Ice cores reveal a slow decline in atmospheric oxygen over the last 800,000 years (Science)

By Morgan Kelly, Office of Communications Princeton University researchers have compiled 30 years of data to construct the first ice core-based record of atmospheric oxygen concentrations spanning the past 800,000 years, according to a paper published today in the journal Science. The record shows that atmospheric oxygen has declined 0.7 percent relative to current atmospheric-oxygen … Continue reading Ice cores reveal a slow decline in atmospheric oxygen over the last 800,000 years (Science)

On warmer Earth, most of Arctic may remove, not add, methane (ISME Journal)

By Morgan Kelly, Office of Communications In addition to melting icecaps and imperiled wildlife, a significant concern among scientists is that higher Arctic temperatures brought about by climate change could result in the release of massive amounts of carbon locked in the region's frozen soil in the form of carbon dioxide and methane. Arctic permafrost … Continue reading On warmer Earth, most of Arctic may remove, not add, methane (ISME Journal)

Dirty pool: Soil’s large carbon stores could be freed by increased CO2, plant growth (Nature Climate Change)

By Morgan Kelly, Office of Communications An increase in human-made carbon dioxide in the atmosphere could initiate a chain reaction between plants and microorganisms that would unsettle one of the largest carbon reservoirs on the planet — soil. Researchers based at Princeton University report in the journal Nature Climate Change that the carbon in soil … Continue reading Dirty pool: Soil’s large carbon stores could be freed by increased CO2, plant growth (Nature Climate Change)

Study resolves controversy over nitrogen’s ocean “exit strategies” (Science)

By Catherine Zandonella, Office of the Dean for Research A decades-long debate over how nitrogen is removed from the ocean may now be settled by new findings from researchers at Princeton University and their collaborators at the University of Washington. The debate centers on how nitrogen — one of the most important food sources for … Continue reading Study resolves controversy over nitrogen’s ocean “exit strategies” (Science)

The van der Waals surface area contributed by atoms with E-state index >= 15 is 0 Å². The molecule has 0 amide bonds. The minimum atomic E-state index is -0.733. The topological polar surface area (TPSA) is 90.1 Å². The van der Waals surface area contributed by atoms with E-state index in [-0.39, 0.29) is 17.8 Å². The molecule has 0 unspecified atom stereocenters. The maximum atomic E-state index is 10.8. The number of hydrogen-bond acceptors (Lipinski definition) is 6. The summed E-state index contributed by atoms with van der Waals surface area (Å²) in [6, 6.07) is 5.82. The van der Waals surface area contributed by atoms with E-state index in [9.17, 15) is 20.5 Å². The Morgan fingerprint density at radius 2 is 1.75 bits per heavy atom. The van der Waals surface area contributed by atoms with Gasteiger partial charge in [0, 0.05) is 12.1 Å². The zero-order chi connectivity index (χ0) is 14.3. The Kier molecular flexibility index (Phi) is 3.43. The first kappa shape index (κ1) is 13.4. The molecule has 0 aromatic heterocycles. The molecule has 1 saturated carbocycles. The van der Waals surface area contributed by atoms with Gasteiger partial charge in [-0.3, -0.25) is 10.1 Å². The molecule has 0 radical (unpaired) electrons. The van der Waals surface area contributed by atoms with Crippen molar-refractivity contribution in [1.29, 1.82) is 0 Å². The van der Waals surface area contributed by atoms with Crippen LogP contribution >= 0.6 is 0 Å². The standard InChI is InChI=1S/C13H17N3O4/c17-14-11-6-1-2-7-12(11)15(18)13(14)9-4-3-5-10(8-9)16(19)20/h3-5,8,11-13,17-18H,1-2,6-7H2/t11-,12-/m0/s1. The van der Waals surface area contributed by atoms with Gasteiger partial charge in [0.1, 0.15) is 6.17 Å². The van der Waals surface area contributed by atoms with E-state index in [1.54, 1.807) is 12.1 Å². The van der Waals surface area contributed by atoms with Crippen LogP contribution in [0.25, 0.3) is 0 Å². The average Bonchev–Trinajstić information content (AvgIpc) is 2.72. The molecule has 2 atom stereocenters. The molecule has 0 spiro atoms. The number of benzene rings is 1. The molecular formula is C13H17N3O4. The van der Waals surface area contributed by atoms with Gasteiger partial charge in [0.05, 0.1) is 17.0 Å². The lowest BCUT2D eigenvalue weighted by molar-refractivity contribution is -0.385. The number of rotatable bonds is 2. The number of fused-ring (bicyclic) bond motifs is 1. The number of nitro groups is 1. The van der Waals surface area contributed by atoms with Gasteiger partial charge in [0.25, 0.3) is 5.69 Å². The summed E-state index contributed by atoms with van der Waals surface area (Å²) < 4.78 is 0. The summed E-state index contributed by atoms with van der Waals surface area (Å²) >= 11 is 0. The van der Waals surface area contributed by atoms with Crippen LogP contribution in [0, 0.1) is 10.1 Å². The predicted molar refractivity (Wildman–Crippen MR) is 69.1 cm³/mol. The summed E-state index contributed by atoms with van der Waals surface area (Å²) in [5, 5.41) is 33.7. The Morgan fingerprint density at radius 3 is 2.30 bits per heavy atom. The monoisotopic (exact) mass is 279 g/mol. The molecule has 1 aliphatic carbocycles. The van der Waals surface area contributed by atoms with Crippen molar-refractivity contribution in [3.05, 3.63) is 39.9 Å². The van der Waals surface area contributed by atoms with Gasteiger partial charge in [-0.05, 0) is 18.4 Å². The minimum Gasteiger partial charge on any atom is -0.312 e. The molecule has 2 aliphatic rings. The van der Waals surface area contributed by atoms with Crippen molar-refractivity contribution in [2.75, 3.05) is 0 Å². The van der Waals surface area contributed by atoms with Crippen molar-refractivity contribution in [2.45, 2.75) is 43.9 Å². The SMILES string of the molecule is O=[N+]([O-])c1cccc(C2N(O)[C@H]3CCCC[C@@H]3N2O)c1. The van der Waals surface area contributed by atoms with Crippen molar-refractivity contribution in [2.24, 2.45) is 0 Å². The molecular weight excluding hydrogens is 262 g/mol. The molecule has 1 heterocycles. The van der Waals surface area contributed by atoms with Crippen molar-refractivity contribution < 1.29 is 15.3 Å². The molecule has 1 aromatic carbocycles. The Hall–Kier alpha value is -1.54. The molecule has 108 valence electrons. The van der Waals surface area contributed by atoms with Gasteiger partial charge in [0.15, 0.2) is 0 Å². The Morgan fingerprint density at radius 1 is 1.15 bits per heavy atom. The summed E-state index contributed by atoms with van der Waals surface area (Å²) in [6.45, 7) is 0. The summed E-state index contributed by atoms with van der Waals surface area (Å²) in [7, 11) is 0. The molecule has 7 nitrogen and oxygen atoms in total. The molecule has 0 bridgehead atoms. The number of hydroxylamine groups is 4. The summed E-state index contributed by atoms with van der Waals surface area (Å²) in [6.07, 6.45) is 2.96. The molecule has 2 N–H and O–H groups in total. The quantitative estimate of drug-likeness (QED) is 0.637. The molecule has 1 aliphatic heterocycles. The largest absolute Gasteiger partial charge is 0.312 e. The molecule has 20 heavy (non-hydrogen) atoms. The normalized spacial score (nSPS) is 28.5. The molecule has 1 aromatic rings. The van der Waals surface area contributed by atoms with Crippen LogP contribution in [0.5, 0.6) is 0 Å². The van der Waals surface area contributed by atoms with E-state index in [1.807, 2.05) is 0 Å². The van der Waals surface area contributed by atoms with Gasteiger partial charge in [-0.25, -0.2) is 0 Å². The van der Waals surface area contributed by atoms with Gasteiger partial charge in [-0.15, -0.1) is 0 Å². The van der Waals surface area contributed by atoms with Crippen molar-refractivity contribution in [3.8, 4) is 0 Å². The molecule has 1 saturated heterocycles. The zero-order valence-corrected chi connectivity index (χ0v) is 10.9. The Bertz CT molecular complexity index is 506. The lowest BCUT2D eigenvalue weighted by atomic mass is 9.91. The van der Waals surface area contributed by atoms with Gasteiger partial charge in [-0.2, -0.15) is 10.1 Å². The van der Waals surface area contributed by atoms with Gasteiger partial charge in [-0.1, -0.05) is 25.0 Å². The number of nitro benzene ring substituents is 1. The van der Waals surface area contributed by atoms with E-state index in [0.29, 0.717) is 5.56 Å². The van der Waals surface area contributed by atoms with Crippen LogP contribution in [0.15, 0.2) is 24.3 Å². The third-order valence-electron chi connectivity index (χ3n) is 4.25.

Asian ozone pollution in Hawaii is tied to climate variability (Nature Geoscience)

By Joanne Curcio, Program in Atmospheric and Oceanic Sciences Air pollution from Asia has been rising for several decades but Hawaii had seemed to escape the ozone pollution that drifts east with the springtime winds. Now a team of researchers has found that shifts in atmospheric circulation explain the trends in Hawaiian ozone pollution. The … Continue reading Asian ozone pollution in Hawaii is tied to climate variability (Nature Geoscience)

Migrating animals add new depth to how the ocean “breathes” (Nature Geoscience)

By Morgan Kelly, Office of Communications The oxygen content of the ocean may be subject to frequent ups and downs in a very literal sense — that is, in the form of the numerous sea creatures that dine near the surface at night then submerge into the safety of deeper, darker waters at daybreak. Research … Continue reading Migrating animals add new depth to how the ocean “breathes” (Nature Geoscience)

Pebbles and sand on Mars best evidence that a river ran through it (Science)

By Morgan Kelly, Office of Communications Pebbles and sand scattered near an ancient Martian river network may present the most convincing evidence yet that the frigid deserts of the Red Planet were once a habitable environment traversed by flowing water. Scientists with NASA's Mars Science Laboratory mission reported May 30 in the journal Science the … Continue reading Pebbles and sand on Mars best evidence that a river ran through it (Science)

How the ice ages ended (Nature)

by Catherine Zandonella, Office of the Dean for Research A study of sediment cores collected from the deep ocean supports a new explanation for how glacier melting at the end of the ice ages led to the release of carbon dioxide from the ocean. The study published in Nature suggests that melting glaciers in the … Continue reading How the ice ages ended (Nature)

New approach can rapidly estimate damage from earthquakes (Bulletin of the Seismological Society of America)

A new approach that can rapidly estimate damage to tall buildings following a large earthquake has been developed by researchers. The approach involves creating a database of building responses to typical earthquake-related ground motions. After an earthquake, an analysis of the ground motions can indicate what type of damage is likely to have occurred to … Continue reading New approach can rapidly estimate damage from earthquakes (Bulletin of the Seismological Society of America)

Changes in Greenland ice sheet over space and time (PNAS)

Polar ice sheets are melting and contributing to a global rise in sea-level. This study looked at changes in Greenland's ice sheet from April 2002 to August 2011 and found that active areas of ice loss were concentrated on the southeastern and northwestern coasts, with ice mass in the center of Greenland steadily increasing over … Continue reading Changes in Greenland ice sheet over space and time (PNAS)